But despite virtually all of us being rich in global terms, the perception of whether we feel rich or poor is determined largely by three factors beyond our own income and assets:
- The cost of living where we live
- The culture of the place
- The impact of our immediate peer group
Mr. ONL’s answer to what made him feel poor in the city was the cars. We didn’t see many Pontiacs on the road, but instead learned to spot exotic cars like Aston Martins and Maybachs with no trouble. That falls into the second category of the culture of the place, since we certainly weren’t friends with anyone who drove a Maserati or a Bentley.
For me, housing prices were a pretty serious bummer, but at least until the 2008 crash, I just accepted that we were going to be renters forever. The bigger factor for me was peer group related: seeing the women I worked with wearing expensive clothes, getting expensive haircuts, leaving their kids home with their nannies, and going out for lunch at pricey places often. Even though I knew that their salaries alone couldn’t have been covering that, I still felt self-conscious about wearing clothes from TJ Maxx and packing my lunch most of the time. Or having to drop $40 on yoga and juice just to hang out with my friends from work.
Eventually I started doing the expensive haircuts, and was in this completely ridiculous situation where I spent $100 on a haircut and yet felt poor because home prices felt forever out of reach. Yet somehow that feeling also made sense because the housing bubble was so out of control that not getting the $100 haircuts wasn’t going to make the difference in whether we could afford a home. We just needed the housing market to correct itself, which it did, unfortunately taking the whole world economy with it.
The Impact of Place
When we moved from the city to the mountains, we assumed that we were just trading one high cost of living area for another, and that our spending wouldn’t shift dramatically. But we were looking only at the first of those three factors, and didn’t take into account the culture of the place and the power of our peer group.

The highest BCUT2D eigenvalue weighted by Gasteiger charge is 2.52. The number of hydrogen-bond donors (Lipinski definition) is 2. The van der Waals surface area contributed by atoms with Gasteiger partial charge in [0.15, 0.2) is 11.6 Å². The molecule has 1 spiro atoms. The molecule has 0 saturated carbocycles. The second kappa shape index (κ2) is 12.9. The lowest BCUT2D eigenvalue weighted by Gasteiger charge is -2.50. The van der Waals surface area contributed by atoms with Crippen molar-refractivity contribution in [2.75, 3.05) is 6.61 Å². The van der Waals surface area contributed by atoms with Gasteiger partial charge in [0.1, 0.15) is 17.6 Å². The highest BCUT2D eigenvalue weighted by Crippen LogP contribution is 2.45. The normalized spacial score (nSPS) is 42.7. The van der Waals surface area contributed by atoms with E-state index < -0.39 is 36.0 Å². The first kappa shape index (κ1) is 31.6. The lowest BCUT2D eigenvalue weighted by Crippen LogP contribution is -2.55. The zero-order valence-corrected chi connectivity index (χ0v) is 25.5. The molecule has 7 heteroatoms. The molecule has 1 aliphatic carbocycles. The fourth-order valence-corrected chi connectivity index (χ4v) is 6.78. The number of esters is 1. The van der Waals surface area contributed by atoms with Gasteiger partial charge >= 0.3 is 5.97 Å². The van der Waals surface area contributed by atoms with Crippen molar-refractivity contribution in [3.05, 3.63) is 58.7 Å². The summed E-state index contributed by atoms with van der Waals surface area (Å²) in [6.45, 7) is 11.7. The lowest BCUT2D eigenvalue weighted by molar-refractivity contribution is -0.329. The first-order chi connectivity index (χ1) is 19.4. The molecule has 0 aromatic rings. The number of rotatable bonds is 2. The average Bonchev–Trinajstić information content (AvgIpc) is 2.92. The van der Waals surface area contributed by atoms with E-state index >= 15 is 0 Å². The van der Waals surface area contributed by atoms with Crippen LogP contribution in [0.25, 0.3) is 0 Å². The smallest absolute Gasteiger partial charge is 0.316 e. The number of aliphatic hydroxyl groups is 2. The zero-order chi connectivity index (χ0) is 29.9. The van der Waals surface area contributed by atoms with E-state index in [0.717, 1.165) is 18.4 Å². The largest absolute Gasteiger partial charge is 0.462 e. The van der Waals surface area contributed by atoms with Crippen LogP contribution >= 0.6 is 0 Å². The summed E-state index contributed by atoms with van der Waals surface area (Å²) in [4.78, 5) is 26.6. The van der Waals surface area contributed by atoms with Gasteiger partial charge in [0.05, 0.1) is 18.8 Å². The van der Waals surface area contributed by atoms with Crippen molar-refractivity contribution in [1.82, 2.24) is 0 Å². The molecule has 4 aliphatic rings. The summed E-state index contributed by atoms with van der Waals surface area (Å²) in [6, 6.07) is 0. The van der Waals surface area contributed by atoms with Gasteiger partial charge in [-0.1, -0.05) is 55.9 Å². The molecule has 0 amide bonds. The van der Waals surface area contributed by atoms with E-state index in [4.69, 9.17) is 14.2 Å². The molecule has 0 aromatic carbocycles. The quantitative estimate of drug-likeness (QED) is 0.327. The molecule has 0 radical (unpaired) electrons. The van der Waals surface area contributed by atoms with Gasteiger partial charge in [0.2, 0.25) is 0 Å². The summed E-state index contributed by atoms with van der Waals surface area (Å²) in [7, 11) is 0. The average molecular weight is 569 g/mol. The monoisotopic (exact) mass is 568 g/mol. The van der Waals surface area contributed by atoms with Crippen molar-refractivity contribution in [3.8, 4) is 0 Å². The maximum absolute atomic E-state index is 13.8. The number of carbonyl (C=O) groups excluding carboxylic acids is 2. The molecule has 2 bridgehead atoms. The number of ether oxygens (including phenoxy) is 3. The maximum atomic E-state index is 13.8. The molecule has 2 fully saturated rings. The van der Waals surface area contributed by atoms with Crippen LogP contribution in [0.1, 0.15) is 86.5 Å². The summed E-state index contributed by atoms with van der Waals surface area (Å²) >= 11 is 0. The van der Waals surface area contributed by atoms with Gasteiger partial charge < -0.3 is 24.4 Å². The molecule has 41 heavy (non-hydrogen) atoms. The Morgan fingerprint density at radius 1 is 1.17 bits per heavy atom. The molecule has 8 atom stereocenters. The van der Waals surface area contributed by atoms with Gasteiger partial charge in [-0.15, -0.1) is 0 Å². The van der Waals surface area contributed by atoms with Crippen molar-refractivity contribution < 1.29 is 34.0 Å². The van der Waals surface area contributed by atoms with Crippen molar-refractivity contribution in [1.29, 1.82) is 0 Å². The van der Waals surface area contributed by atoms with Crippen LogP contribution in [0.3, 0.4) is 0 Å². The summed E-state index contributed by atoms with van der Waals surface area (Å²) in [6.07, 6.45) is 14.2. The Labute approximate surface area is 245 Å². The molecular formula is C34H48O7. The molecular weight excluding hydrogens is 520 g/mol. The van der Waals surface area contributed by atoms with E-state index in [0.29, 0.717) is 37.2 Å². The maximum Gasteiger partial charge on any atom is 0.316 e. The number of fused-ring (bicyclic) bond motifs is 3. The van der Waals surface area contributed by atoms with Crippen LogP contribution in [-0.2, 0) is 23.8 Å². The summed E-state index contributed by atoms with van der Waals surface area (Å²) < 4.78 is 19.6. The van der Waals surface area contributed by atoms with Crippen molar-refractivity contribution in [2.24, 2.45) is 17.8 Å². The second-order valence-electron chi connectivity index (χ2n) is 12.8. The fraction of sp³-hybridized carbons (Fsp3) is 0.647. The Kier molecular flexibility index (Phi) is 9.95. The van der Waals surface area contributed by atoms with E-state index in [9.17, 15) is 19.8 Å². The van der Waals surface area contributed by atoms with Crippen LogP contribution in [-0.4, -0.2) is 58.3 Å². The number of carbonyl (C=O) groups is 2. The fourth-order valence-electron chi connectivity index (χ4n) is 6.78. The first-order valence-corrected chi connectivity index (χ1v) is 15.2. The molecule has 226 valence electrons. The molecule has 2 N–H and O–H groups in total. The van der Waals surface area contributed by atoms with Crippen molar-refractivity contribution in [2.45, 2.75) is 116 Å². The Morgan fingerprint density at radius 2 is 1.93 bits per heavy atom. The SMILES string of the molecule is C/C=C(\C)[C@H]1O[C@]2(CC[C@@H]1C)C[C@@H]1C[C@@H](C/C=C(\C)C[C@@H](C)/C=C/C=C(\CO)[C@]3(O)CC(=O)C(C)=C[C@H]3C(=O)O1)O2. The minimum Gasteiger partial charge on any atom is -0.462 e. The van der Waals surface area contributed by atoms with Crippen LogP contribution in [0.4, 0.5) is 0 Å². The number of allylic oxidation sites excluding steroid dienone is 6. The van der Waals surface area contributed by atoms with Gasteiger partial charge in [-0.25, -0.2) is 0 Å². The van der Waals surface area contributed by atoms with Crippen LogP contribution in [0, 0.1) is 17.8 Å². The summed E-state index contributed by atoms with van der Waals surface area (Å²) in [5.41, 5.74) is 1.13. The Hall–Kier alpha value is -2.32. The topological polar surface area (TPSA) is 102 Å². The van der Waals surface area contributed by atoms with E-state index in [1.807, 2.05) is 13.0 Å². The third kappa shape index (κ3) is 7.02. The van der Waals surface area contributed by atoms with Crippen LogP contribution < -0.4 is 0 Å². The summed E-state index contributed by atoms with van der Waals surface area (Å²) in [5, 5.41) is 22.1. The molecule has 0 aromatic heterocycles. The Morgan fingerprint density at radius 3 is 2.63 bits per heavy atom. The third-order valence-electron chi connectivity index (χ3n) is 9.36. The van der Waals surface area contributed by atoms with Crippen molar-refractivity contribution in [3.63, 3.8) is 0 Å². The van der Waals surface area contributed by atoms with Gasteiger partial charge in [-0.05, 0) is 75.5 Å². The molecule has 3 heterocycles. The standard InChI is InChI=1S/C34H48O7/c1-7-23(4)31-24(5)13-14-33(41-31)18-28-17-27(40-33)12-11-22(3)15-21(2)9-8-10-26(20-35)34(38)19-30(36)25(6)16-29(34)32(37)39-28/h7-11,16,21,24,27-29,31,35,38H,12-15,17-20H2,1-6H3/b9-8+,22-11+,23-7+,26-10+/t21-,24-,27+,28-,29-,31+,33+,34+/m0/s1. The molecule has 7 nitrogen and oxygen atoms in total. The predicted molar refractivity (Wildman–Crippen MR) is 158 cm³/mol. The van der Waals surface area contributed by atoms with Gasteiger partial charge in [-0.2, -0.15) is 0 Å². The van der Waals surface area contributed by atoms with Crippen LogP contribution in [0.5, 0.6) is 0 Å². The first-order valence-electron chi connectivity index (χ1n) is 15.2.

Where we live now, there is just generally more space, so even if a person doesn’t have a large enough home to feel comfortable entertaining, there are endless free outdoor options for meeting up — parks, trails, national forest lands, you name it. And because most people move here to spend more time outdoors, it’s perfectly natural to suggest hanging out outside. No one worries in suggesting that that they might offend someone who’s not outdoorsy. That just isn’t a thing here.
It’s also not a place where anyone moves to advance their career or get rich, because career options are basically limited to hospitality industry jobs that pay the bills and not much else. So there’s not the same display of wealth like we saw in the city, or the same expectation that get-togethers will involve expensive activities. Most daytime activities with friends involve hikes or bike rides, and most evening affairs are of the “I’ll have chips and guacamole, you bring beer” variety.
The result: When we moved, we went in a very short period from feeling relatively poor to feeling relatively wealthy. From feeling like we had no choice but to spend a lot to feeling like saving was the default.
Thinking Beyond Cost of Living
We’re not suggesting that everyone move to the mountains. But it is worth considering whether where you live matches your values and your financial goals. Housing is a huge part of most people’s expenditures, and it is simply more costly in some places, including relative to salaries in that area. But in terms of feeling like you have plenty or like you’re scraping by, don’t forget to look at the other factors in the local culture that impact that stuff too. And consider your own peers, and whether they support good financial habits or bad ones.
Have you had the experience of feeling relatively wealthy or poor based on where you live? Has anyone else moved by choice to a place with either an objectively lower cost of living or just a culture of less spending? Or done the opposite — moved to the pricier place but managed to resist the temptation to spend more? Let’s continue the conversation in the comments!
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Categories: we've learned